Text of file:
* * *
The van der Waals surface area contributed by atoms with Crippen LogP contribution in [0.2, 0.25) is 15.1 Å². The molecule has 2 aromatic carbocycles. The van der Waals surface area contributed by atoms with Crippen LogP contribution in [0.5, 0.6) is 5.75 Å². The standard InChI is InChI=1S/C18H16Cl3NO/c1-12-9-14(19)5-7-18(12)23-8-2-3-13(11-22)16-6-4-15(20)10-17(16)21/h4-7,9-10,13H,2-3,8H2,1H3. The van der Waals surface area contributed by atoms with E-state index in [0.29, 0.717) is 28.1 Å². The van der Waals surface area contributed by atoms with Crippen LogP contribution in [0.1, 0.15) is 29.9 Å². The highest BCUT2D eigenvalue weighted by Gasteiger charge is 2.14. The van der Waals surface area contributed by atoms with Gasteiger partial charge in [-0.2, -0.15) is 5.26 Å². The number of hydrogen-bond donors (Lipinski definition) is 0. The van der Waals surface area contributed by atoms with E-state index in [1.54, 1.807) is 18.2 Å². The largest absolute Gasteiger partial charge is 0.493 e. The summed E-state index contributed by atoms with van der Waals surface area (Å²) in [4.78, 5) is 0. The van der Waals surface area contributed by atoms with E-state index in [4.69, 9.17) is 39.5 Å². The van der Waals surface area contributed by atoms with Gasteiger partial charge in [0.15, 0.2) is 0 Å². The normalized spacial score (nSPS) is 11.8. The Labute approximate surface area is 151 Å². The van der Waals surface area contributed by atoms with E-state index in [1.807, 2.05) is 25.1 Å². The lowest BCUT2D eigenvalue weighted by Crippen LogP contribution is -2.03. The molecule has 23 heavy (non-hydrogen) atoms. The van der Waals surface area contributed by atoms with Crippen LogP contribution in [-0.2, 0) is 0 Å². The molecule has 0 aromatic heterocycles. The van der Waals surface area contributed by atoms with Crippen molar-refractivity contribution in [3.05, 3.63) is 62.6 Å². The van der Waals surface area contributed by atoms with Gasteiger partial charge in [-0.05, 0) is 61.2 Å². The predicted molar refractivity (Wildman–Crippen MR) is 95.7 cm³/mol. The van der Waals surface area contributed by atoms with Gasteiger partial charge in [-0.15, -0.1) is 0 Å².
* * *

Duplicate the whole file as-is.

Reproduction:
The van der Waals surface area contributed by atoms with Crippen LogP contribution in [0.2, 0.25) is 15.1 Å². The molecule has 2 aromatic carbocycles. The van der Waals surface area contributed by atoms with Crippen LogP contribution in [0.5, 0.6) is 5.75 Å². The standard InChI is InChI=1S/C18H16Cl3NO/c1-12-9-14(19)5-7-18(12)23-8-2-3-13(11-22)16-6-4-15(20)10-17(16)21/h4-7,9-10,13H,2-3,8H2,1H3. The van der Waals surface area contributed by atoms with E-state index in [0.29, 0.717) is 28.1 Å². The van der Waals surface area contributed by atoms with Crippen LogP contribution in [0.1, 0.15) is 29.9 Å². The highest BCUT2D eigenvalue weighted by Gasteiger charge is 2.14. The van der Waals surface area contributed by atoms with Gasteiger partial charge in [-0.2, -0.15) is 5.26 Å². The number of hydrogen-bond donors (Lipinski definition) is 0. The van der Waals surface area contributed by atoms with E-state index in [1.54, 1.807) is 18.2 Å². The largest absolute Gasteiger partial charge is 0.493 e. The summed E-state index contributed by atoms with van der Waals surface area (Å²) in [4.78, 5) is 0. The van der Waals surface area contributed by atoms with E-state index in [4.69, 9.17) is 39.5 Å². The van der Waals surface area contributed by atoms with Gasteiger partial charge in [0.15, 0.2) is 0 Å². The normalized spacial score (nSPS) is 11.8. The Labute approximate surface area is 151 Å². The van der Waals surface area contributed by atoms with E-state index in [1.807, 2.05) is 25.1 Å². The lowest BCUT2D eigenvalue weighted by Crippen LogP contribution is -2.03. The molecule has 23 heavy (non-hydrogen) atoms. The van der Waals surface area contributed by atoms with Crippen LogP contribution in [-0.2, 0) is 0 Å². The molecule has 0 aromatic heterocycles. The van der Waals surface area contributed by atoms with Crippen molar-refractivity contribution in [3.05, 3.63) is 62.6 Å². The van der Waals surface area contributed by atoms with Gasteiger partial charge in [-0.05, 0) is 61.2 Å². The predicted molar refractivity (Wildman–Crippen MR) is 95.7 cm³/mol. The van der Waals surface area contributed by atoms with Gasteiger partial charge in [-0.15, -0.1) is 0 Å².